I bought this wonderful red chard from a produce market down the road from me called Clemons. It is a family run business. There is a real Mr. Clemons too.  It is nothing fancy, but they have the freshest produce starting this time of year.

Consalo Farms Chard

My chard happened to be from New Jersey, where else?  The tag attached to it said, ‘Consalo Farms’.  No wonder my mind took me on a trip back to my roots.

I love living in Florida.  I love Ruskin tomatoes.  Better than Ruskins, I love a tomato from Immokalee, Florida. I love Florida corn. It’s all good.  Clemons is ten times better than the supermarket, and as close as I can get to Jersey fresh.

But I must admit I am faithful to the Jersey tomato. There is nothing on the planet like a Jersey Beefsteak tomato!  I miss them so much.  When the heat of summer makes your steering wheel so hot  you can’t touch it here in the South, I find myself longing for Jersey’s Summer bounty and all the deep down comforting feelings that go along with it.

The entire memory just reels me in like the giant arms of Mother Earth embracing me.  Winding country roads with gardens everywhere.  A small stand offering you green beans, squash, cucumbers that were just picked that very morning.  My Mom’s hands cleaning the garlic and washing the vegetables. The smile of  farmer when he hands you your purchase.  So comforting.  Indeed, so comforting.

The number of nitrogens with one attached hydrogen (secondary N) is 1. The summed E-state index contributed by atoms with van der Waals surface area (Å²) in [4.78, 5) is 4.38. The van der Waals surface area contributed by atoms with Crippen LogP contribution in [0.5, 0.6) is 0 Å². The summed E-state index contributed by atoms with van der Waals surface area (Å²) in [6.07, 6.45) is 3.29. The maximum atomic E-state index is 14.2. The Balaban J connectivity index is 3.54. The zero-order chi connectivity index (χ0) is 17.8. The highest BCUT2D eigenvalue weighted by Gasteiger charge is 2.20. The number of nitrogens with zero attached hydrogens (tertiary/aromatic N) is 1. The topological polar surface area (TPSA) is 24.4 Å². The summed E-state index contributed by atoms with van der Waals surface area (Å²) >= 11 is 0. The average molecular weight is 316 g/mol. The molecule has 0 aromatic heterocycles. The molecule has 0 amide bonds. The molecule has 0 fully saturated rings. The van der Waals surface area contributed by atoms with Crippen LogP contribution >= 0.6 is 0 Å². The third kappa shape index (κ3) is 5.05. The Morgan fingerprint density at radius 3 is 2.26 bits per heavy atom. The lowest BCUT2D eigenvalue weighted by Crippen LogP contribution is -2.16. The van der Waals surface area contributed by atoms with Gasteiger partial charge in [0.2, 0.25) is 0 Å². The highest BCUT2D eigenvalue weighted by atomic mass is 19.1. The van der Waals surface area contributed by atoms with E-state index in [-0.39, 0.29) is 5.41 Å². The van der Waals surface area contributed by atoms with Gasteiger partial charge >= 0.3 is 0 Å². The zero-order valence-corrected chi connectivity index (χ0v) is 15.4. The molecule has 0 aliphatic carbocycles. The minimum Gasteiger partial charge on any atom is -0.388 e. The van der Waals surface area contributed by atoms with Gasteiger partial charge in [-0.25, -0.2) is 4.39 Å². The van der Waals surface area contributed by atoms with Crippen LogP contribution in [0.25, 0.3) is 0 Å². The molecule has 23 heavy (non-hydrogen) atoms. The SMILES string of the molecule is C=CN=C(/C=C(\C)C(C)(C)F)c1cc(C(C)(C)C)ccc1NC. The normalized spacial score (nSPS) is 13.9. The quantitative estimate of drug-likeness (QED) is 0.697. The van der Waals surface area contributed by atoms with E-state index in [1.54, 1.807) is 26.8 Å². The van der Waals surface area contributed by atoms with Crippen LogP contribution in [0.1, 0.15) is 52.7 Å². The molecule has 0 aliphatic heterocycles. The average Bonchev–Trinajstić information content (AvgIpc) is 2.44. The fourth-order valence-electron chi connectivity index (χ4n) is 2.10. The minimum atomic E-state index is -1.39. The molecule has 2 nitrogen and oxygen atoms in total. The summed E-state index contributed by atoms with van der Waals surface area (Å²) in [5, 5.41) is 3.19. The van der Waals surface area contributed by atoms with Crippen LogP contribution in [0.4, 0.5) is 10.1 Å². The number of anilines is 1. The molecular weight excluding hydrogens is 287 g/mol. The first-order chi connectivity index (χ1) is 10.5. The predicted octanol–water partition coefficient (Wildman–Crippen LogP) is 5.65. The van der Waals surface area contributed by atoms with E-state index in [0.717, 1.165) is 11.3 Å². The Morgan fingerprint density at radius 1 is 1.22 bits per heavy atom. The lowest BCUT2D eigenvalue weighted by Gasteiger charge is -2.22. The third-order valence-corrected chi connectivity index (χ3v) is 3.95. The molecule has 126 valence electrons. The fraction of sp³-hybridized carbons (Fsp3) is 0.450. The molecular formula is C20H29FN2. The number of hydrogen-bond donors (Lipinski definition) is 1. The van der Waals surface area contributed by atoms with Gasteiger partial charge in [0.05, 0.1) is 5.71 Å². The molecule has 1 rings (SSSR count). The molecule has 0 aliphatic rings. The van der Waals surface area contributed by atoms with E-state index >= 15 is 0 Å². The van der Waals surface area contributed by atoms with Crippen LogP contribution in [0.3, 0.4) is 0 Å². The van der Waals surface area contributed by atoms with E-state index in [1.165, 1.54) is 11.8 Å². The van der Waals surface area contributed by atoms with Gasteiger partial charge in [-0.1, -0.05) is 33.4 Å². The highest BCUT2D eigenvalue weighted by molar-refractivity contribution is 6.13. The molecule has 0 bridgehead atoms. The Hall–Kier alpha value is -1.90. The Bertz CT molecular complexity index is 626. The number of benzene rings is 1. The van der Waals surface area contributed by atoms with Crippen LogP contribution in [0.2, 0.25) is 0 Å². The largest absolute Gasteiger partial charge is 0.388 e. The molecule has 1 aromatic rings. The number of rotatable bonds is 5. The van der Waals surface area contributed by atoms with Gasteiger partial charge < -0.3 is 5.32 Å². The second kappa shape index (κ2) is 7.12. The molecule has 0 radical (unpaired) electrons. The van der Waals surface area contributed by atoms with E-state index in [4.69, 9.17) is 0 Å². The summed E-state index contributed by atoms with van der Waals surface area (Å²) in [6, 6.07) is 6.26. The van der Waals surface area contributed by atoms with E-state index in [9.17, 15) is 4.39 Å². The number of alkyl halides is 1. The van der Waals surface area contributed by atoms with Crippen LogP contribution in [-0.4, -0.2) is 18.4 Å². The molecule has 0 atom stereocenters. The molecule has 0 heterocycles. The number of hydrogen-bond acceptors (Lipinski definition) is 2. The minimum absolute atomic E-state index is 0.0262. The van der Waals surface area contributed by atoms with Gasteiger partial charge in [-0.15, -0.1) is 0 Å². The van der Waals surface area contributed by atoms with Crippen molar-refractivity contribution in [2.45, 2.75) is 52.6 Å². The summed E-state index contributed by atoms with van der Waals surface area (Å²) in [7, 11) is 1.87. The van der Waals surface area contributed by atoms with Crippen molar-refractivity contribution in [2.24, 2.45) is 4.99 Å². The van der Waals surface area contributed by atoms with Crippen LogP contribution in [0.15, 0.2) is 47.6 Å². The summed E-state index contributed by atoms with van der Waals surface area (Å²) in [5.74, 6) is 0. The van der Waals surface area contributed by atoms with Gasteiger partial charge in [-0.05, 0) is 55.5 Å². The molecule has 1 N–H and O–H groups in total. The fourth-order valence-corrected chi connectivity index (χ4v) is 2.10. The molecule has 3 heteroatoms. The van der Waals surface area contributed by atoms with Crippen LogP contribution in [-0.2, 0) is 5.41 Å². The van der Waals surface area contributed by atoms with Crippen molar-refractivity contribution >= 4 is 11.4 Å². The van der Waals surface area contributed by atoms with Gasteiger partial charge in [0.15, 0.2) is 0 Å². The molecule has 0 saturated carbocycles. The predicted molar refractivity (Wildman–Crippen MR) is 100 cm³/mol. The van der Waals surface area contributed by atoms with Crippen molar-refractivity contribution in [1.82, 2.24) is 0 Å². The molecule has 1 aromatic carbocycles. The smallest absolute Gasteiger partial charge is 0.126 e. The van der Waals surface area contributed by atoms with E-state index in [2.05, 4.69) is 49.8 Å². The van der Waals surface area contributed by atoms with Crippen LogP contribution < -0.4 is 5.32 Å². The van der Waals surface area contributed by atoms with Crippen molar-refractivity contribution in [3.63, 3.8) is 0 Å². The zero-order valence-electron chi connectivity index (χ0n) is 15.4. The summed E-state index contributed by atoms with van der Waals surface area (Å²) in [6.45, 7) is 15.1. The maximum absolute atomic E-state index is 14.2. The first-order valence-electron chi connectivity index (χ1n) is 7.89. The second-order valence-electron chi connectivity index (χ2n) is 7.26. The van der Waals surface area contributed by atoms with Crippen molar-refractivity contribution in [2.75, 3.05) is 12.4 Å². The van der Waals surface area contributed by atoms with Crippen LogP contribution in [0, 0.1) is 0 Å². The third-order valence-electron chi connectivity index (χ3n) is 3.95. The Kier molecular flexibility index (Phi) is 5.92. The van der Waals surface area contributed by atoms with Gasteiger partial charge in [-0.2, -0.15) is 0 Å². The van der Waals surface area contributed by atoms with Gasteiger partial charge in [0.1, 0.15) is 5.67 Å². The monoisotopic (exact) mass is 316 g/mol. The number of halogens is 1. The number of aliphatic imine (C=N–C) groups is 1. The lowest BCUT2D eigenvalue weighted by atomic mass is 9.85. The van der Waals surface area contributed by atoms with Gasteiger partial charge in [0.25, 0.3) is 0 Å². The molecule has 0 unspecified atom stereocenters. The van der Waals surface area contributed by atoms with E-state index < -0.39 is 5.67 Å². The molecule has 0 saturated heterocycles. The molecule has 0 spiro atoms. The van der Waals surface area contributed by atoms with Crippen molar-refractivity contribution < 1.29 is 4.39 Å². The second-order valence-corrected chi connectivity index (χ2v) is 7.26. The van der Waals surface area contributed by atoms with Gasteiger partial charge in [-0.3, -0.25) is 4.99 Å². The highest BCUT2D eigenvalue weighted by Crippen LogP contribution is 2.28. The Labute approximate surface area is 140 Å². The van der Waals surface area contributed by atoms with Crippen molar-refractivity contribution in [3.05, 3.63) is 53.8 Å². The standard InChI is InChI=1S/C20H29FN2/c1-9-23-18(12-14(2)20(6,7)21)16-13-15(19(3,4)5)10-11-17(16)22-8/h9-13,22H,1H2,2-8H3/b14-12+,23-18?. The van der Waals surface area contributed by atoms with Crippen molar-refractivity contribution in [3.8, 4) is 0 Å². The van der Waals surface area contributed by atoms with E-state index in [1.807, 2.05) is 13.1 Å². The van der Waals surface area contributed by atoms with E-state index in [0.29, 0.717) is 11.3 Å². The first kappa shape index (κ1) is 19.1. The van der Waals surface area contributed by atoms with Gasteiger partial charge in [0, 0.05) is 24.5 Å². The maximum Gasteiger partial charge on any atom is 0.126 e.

Yet, I find myself a little jealous right now, and I am not a jealous person.  Some special someone gets to eat a Jersey tomato this Summer, and it won’t be me.

Al Tranvai Restaurant-Florence, Italy

Gluten free Taglitelli with Mushrooms
Beans with shrimp appetizer-Al Tranvai Trattoria, Florence

Pinch me. Here I am with my son and husband in beautiful Florence.  This evening, we dined at a tiny trattoria that went through the trouble of cooking me an amazing and very memorable gluten free meal.  This is not just any restaurant.  This is a tiny place with about 7 tables and all the locals come, feast, chat a lot, and laugh a lot. The walls resound with the fullness of life.  The chef pictured here with our wonderful server was so very proud to prepare for me Taglitelle (gluten free) with a rich mushroom sauce.  Spectacular and so very delicous.  Oh, I almost forgot to mention the appetizer of fagioli with shrimp, vibrant with flavor and fresh herbs.  It is a dish that I have never had before.  My son took his bread and scraped up everylast bit of sauce.  My husband also had the fagioli and then followed with penne pasta with sausage and wine sauce.